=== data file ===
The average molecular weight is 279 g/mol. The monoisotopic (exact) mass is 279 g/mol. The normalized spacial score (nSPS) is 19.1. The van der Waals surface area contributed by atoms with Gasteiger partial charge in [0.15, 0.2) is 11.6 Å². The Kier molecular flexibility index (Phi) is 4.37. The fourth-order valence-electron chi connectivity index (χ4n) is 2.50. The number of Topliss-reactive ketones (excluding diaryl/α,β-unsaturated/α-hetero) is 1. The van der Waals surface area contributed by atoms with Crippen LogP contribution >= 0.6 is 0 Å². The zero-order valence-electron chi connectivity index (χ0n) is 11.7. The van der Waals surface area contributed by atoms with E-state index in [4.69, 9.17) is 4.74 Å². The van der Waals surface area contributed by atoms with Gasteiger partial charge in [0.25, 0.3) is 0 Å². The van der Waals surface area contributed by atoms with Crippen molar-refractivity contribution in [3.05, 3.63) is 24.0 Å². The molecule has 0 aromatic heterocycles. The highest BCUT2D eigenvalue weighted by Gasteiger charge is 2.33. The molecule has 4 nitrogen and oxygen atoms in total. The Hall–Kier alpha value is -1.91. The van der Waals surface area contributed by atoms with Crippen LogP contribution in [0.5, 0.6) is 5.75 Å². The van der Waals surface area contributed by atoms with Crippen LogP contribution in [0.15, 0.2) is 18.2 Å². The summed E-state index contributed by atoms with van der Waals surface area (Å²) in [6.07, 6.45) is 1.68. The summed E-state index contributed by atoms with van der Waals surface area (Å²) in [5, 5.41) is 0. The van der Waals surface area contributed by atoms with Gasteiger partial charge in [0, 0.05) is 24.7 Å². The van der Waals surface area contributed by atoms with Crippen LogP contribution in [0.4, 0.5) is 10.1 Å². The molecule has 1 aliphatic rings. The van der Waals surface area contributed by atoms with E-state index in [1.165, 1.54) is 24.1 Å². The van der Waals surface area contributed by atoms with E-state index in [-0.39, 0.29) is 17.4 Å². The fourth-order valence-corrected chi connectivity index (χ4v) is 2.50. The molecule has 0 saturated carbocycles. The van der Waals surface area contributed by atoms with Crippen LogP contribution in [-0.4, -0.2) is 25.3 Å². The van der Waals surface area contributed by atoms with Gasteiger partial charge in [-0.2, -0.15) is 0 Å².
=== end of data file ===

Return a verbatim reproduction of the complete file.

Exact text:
The average molecular weight is 279 g/mol. The monoisotopic (exact) mass is 279 g/mol. The normalized spacial score (nSPS) is 19.1. The van der Waals surface area contributed by atoms with Gasteiger partial charge in [0.15, 0.2) is 11.6 Å². The Kier molecular flexibility index (Phi) is 4.37. The fourth-order valence-electron chi connectivity index (χ4n) is 2.50. The number of Topliss-reactive ketones (excluding diaryl/α,β-unsaturated/α-hetero) is 1. The van der Waals surface area contributed by atoms with Crippen LogP contribution >= 0.6 is 0 Å². The zero-order valence-electron chi connectivity index (χ0n) is 11.7. The van der Waals surface area contributed by atoms with E-state index in [4.69, 9.17) is 4.74 Å². The van der Waals surface area contributed by atoms with Gasteiger partial charge in [0.25, 0.3) is 0 Å². The van der Waals surface area contributed by atoms with Crippen molar-refractivity contribution in [3.05, 3.63) is 24.0 Å². The molecule has 0 aromatic heterocycles. The highest BCUT2D eigenvalue weighted by Gasteiger charge is 2.33. The molecule has 4 nitrogen and oxygen atoms in total. The Hall–Kier alpha value is -1.91. The van der Waals surface area contributed by atoms with Crippen LogP contribution in [0.5, 0.6) is 5.75 Å². The van der Waals surface area contributed by atoms with Crippen LogP contribution in [0.15, 0.2) is 18.2 Å². The summed E-state index contributed by atoms with van der Waals surface area (Å²) in [6.07, 6.45) is 1.68. The summed E-state index contributed by atoms with van der Waals surface area (Å²) in [5, 5.41) is 0. The van der Waals surface area contributed by atoms with Gasteiger partial charge in [0, 0.05) is 24.7 Å². The van der Waals surface area contributed by atoms with Crippen LogP contribution in [0.4, 0.5) is 10.1 Å². The molecule has 1 aliphatic rings. The van der Waals surface area contributed by atoms with E-state index in [1.165, 1.54) is 24.1 Å². The van der Waals surface area contributed by atoms with E-state index in [-0.39, 0.29) is 17.4 Å². The fourth-order valence-corrected chi connectivity index (χ4v) is 2.50. The molecule has 0 saturated carbocycles. The van der Waals surface area contributed by atoms with Crippen LogP contribution in [-0.4, -0.2) is 25.3 Å². The van der Waals surface area contributed by atoms with Gasteiger partial charge in [-0.2, -0.15) is 0 Å².